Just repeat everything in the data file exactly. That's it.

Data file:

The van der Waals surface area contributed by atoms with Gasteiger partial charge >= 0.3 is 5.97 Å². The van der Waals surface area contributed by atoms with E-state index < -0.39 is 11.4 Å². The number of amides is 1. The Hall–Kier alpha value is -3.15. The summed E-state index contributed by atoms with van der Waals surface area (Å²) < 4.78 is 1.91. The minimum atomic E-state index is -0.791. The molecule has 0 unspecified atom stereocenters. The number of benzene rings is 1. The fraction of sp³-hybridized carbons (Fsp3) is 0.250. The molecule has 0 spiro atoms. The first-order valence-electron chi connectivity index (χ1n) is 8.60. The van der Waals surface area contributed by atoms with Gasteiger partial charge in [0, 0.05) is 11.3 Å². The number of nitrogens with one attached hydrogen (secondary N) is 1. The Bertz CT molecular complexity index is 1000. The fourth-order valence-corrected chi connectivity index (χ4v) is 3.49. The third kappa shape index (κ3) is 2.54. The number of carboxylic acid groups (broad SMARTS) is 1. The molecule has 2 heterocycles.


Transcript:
The van der Waals surface area contributed by atoms with Gasteiger partial charge >= 0.3 is 5.97 Å². The van der Waals surface area contributed by atoms with E-state index < -0.39 is 11.4 Å². The number of amides is 1. The Hall–Kier alpha value is -3.15. The summed E-state index contributed by atoms with van der Waals surface area (Å²) < 4.78 is 1.91. The minimum atomic E-state index is -0.791. The molecule has 0 unspecified atom stereocenters. The number of benzene rings is 1. The fraction of sp³-hybridized carbons (Fsp3) is 0.250. The molecule has 0 spiro atoms. The first-order valence-electron chi connectivity index (χ1n) is 8.60. The van der Waals surface area contributed by atoms with Gasteiger partial charge in [0, 0.05) is 11.3 Å². The number of nitrogens with one attached hydrogen (secondary N) is 1. The Bertz CT molecular complexity index is 1000. The fourth-order valence-corrected chi connectivity index (χ4v) is 3.49. The third kappa shape index (κ3) is 2.54. The number of carboxylic acid groups (broad SMARTS) is 1. The molecule has 2 heterocycles.